In honor of the 25th anniversary of the debut of “Sex and the City,” The Cut posted a set of memes from the show on Instagram, including some of the series’ most recognizable lines. When I saw the one about Miranda — “She was a lawyer. He was a sandwich.” — I finally realized what I missed most about the original series that is absent in its reboot, “And Just Like That …”
In the new show, now in its second season, the once-practical Miranda (Cynthia Nixon) doesn’t seem concerned about having a paying job and is consumed with an affair that broke up her marriage. It’s a prime example of how the franchise has become disconnected from even marginally relatable conflicts about work and money.
For those of you who didn’t rent VHS tapes of “Sex and the City” every week when you were in college, let me explain: In the original series, Miranda was a tenacious, career-focused lawyer, and many of her romantic relationships on the show explored how difficult it was for her to find a partner who accepted her ambition, independence and financial success. The lawyer/sandwich line is from an episode in which she gets lightly sexually harassed by a man in a sandwich costume who is advertising a restaurant and finds herself strangely attracted to him. When his face is revealed to her, she realizes their relationship would never work because she’s a high-powered attorney and he’s a guy dressed as a sandwich.
Obviously, this scenario is mildly absurd — and I’m not suggesting that I ever watched “Sex and the City” for verisimilitude. I also don’t believe that contemporary shows like “And Just Like That” should be in the business of fan service; if any show tried to cater to internet criticism it would be bad for TV and largely impossible to pull off, since viewers have conflicting ideas about what should happen, plotwise, anyway. My hat is off to the writers of “A.J.L.T.,” whose mission is refreshing a deeply loved TV show, “S.A.T.C.,” while trying to fix its lack of diversity and weave in the sexual politics of today.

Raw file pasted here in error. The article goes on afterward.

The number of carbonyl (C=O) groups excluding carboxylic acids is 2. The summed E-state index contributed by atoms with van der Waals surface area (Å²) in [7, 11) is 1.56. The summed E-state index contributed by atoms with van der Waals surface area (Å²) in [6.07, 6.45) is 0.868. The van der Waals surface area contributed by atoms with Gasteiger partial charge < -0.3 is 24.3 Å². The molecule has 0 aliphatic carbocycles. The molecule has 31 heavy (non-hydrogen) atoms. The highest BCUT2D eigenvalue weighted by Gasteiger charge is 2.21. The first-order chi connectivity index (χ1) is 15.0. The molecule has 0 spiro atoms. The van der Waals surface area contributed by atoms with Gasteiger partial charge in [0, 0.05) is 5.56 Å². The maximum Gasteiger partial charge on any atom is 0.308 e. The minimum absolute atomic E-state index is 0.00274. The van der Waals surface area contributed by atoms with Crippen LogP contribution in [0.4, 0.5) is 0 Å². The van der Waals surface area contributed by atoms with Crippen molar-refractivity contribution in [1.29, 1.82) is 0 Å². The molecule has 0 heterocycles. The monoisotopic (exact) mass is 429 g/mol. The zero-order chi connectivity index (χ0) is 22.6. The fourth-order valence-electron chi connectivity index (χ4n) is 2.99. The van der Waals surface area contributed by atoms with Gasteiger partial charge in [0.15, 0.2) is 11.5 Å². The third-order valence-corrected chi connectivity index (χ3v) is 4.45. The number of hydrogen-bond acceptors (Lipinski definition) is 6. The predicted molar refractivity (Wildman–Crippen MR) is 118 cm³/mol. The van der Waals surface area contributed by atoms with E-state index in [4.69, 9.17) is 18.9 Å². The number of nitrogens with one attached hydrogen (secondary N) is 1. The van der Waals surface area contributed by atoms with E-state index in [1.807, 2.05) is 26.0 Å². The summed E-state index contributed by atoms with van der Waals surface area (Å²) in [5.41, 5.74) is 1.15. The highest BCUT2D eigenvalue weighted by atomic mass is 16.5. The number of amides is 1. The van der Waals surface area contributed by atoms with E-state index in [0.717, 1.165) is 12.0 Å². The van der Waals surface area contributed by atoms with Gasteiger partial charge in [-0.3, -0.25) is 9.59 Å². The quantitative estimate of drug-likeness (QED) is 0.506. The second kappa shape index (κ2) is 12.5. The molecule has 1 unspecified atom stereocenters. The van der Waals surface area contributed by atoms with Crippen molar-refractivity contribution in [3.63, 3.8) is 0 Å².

That said, part of what drew me and my friends to “Sex and the City” when we were in our early 20s was an honest wrestling with what it meant to be an independent young woman at that time. I knew that I wanted to have a career and a family. I also had the words of my grandmother, who never worked for pay and resented being financially beholden to my grandfather, ringing in my ears: “A woman should have her own money.”
Miranda isn’t the only “Sex and the City” character who’s career-focused or dealing with the role of money and power in her relationships. Samantha (Kim Cattrall), who isn’t really part of the new series, is a successful publicist who owns her own firm and relishes her power; for most of the show, she is flatly disinterested in commitment to a man.
Carrie (Sarah Jessica Parker) was often cash poor because she spent her writer’s income on things like expensive shoes. At one point, she got into money trouble after a breakup and had to rely on her friend Charlotte (Kristin Davis) to bail her out. Charlotte has always been painted as the most retro of the four; she leaves a job she loves as a gallerist when she marries a wealthy man — a decision about which the other three friends have a lot to say. Down the road, she gets a large and beautiful apartment in a divorce settlement.
Let’s be clear: These women were always quite privileged — perpetually sipping pricey cosmopolitans in the greatest city in the world. But in the original series, they had to work for a living, and sometimes they had to worry about money. We see Miranda logging long hours in the office, Samantha courting prospective clients and Charlotte showing the latest art to potential buyers. (We’re not going to talk about the two movies here; they are not canon.) But Carrie’s financial worries disappeared the second she finally snagged the tycoon Mr. Big (Chris Noth) at the end of “S.A.T.C.” Because they got married, and Mr. Big croaked in the pilot episode of “A.J.L.T.,” Carrie now is independently wealthy.